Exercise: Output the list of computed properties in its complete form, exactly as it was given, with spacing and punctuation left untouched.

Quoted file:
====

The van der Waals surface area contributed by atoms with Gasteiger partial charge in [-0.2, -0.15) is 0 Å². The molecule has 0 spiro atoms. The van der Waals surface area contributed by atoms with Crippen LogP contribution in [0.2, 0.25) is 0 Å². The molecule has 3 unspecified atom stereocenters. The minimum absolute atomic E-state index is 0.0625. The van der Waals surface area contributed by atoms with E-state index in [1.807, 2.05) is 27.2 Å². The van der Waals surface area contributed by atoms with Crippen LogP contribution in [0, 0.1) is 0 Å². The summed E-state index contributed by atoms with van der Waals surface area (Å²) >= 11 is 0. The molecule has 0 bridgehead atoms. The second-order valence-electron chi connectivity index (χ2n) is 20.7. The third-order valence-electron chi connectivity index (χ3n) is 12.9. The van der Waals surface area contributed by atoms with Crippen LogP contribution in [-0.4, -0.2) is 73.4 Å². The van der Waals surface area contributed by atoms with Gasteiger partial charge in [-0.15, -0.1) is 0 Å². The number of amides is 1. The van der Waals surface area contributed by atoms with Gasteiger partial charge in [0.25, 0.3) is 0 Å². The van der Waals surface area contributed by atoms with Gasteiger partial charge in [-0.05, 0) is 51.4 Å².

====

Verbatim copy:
The van der Waals surface area contributed by atoms with Gasteiger partial charge in [-0.2, -0.15) is 0 Å². The molecule has 0 spiro atoms. The van der Waals surface area contributed by atoms with Crippen LogP contribution in [0.2, 0.25) is 0 Å². The molecule has 3 unspecified atom stereocenters. The minimum absolute atomic E-state index is 0.0625. The van der Waals surface area contributed by atoms with E-state index in [1.807, 2.05) is 27.2 Å². The van der Waals surface area contributed by atoms with Crippen LogP contribution in [0, 0.1) is 0 Å². The summed E-state index contributed by atoms with van der Waals surface area (Å²) >= 11 is 0. The molecule has 0 bridgehead atoms. The second-order valence-electron chi connectivity index (χ2n) is 20.7. The third-order valence-electron chi connectivity index (χ3n) is 12.9. The van der Waals surface area contributed by atoms with Crippen LogP contribution in [-0.4, -0.2) is 73.4 Å². The van der Waals surface area contributed by atoms with Gasteiger partial charge in [-0.15, -0.1) is 0 Å². The number of amides is 1. The van der Waals surface area contributed by atoms with Gasteiger partial charge in [0.25, 0.3) is 0 Å². The van der Waals surface area contributed by atoms with Gasteiger partial charge in [-0.05, 0) is 51.4 Å².